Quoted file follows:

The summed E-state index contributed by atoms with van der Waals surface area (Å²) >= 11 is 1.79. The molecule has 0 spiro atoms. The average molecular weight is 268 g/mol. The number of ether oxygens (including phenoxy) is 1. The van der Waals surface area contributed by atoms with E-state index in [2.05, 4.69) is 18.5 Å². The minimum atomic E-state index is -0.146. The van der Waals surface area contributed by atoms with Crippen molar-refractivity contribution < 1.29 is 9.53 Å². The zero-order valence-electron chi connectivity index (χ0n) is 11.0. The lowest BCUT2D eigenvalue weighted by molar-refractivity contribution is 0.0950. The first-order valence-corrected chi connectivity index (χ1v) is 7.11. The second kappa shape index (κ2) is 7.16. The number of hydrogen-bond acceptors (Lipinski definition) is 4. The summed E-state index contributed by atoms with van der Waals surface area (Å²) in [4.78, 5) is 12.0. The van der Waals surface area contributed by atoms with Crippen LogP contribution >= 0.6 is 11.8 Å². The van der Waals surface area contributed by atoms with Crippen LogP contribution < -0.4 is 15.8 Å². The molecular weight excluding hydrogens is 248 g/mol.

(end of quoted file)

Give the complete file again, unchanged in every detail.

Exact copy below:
The summed E-state index contributed by atoms with van der Waals surface area (Å²) >= 11 is 1.79. The molecule has 0 spiro atoms. The average molecular weight is 268 g/mol. The number of ether oxygens (including phenoxy) is 1. The van der Waals surface area contributed by atoms with E-state index in [2.05, 4.69) is 18.5 Å². The minimum atomic E-state index is -0.146. The van der Waals surface area contributed by atoms with Crippen molar-refractivity contribution < 1.29 is 9.53 Å². The zero-order valence-electron chi connectivity index (χ0n) is 11.0. The lowest BCUT2D eigenvalue weighted by molar-refractivity contribution is 0.0950. The first-order valence-corrected chi connectivity index (χ1v) is 7.11. The second kappa shape index (κ2) is 7.16. The number of hydrogen-bond acceptors (Lipinski definition) is 4. The summed E-state index contributed by atoms with van der Waals surface area (Å²) in [4.78, 5) is 12.0. The van der Waals surface area contributed by atoms with Crippen LogP contribution >= 0.6 is 11.8 Å². The van der Waals surface area contributed by atoms with Crippen LogP contribution < -0.4 is 15.8 Å². The molecular weight excluding hydrogens is 248 g/mol.